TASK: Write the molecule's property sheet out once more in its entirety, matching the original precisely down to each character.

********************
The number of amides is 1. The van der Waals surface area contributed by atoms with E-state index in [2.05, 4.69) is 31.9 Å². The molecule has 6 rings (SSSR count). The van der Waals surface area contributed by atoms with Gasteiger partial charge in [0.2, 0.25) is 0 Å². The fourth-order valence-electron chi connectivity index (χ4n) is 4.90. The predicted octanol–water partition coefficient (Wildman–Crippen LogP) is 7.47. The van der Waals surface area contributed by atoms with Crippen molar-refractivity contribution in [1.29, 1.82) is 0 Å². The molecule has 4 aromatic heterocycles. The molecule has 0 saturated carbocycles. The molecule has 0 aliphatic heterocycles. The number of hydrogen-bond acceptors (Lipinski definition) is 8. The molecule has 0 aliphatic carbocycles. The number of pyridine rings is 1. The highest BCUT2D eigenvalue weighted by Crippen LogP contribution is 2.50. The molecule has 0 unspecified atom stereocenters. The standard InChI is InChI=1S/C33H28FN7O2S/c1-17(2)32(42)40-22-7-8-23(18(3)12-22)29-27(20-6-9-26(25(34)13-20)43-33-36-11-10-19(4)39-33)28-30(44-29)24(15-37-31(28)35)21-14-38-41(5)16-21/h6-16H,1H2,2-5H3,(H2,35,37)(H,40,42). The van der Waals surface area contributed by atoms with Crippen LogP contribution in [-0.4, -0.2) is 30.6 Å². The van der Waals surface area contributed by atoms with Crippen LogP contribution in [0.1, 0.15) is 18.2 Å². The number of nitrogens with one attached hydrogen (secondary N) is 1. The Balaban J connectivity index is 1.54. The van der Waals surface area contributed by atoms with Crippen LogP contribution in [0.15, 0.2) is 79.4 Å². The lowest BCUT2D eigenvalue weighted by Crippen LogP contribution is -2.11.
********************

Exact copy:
The number of amides is 1. The van der Waals surface area contributed by atoms with E-state index in [2.05, 4.69) is 31.9 Å². The molecule has 6 rings (SSSR count). The van der Waals surface area contributed by atoms with Gasteiger partial charge in [0.2, 0.25) is 0 Å². The fourth-order valence-electron chi connectivity index (χ4n) is 4.90. The predicted octanol–water partition coefficient (Wildman–Crippen LogP) is 7.47. The van der Waals surface area contributed by atoms with Crippen molar-refractivity contribution in [1.29, 1.82) is 0 Å². The molecule has 4 aromatic heterocycles. The molecule has 0 saturated carbocycles. The molecule has 0 aliphatic heterocycles. The number of hydrogen-bond acceptors (Lipinski definition) is 8. The molecule has 0 aliphatic carbocycles. The number of pyridine rings is 1. The highest BCUT2D eigenvalue weighted by Crippen LogP contribution is 2.50. The molecule has 0 unspecified atom stereocenters. The standard InChI is InChI=1S/C33H28FN7O2S/c1-17(2)32(42)40-22-7-8-23(18(3)12-22)29-27(20-6-9-26(25(34)13-20)43-33-36-11-10-19(4)39-33)28-30(44-29)24(15-37-31(28)35)21-14-38-41(5)16-21/h6-16H,1H2,2-5H3,(H2,35,37)(H,40,42). The van der Waals surface area contributed by atoms with Crippen LogP contribution in [-0.4, -0.2) is 30.6 Å². The van der Waals surface area contributed by atoms with Crippen LogP contribution in [0.1, 0.15) is 18.2 Å². The number of nitrogens with one attached hydrogen (secondary N) is 1. The Balaban J connectivity index is 1.54. The van der Waals surface area contributed by atoms with Crippen LogP contribution in [0.15, 0.2) is 79.4 Å². The lowest BCUT2D eigenvalue weighted by Crippen LogP contribution is -2.11.